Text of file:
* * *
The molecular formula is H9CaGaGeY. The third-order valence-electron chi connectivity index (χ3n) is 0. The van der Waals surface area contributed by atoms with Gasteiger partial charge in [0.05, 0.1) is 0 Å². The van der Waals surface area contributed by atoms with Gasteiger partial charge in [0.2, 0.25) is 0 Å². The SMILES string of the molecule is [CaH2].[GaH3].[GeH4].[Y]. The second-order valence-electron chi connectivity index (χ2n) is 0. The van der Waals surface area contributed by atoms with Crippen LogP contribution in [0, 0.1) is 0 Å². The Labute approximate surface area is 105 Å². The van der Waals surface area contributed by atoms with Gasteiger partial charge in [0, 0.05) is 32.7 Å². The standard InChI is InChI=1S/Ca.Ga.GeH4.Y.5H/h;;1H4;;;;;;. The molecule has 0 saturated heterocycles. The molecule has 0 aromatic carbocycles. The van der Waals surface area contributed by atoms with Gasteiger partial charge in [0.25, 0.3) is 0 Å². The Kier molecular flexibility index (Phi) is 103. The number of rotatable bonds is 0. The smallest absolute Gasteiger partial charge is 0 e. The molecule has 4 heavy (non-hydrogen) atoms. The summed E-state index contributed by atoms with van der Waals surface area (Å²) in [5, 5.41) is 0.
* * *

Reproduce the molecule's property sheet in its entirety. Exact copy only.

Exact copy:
The molecular formula is H9CaGaGeY. The third-order valence-electron chi connectivity index (χ3n) is 0. The van der Waals surface area contributed by atoms with Gasteiger partial charge in [0.05, 0.1) is 0 Å². The van der Waals surface area contributed by atoms with Gasteiger partial charge in [0.2, 0.25) is 0 Å². The SMILES string of the molecule is [CaH2].[GaH3].[GeH4].[Y]. The second-order valence-electron chi connectivity index (χ2n) is 0. The van der Waals surface area contributed by atoms with Crippen LogP contribution in [0, 0.1) is 0 Å². The Labute approximate surface area is 105 Å². The van der Waals surface area contributed by atoms with Gasteiger partial charge in [0, 0.05) is 32.7 Å². The standard InChI is InChI=1S/Ca.Ga.GeH4.Y.5H/h;;1H4;;;;;;. The molecule has 0 saturated heterocycles. The molecule has 0 aromatic carbocycles. The van der Waals surface area contributed by atoms with Gasteiger partial charge in [0.25, 0.3) is 0 Å². The Kier molecular flexibility index (Phi) is 103. The number of rotatable bonds is 0. The smallest absolute Gasteiger partial charge is 0 e. The molecule has 4 heavy (non-hydrogen) atoms. The summed E-state index contributed by atoms with van der Waals surface area (Å²) in [5, 5.41) is 0.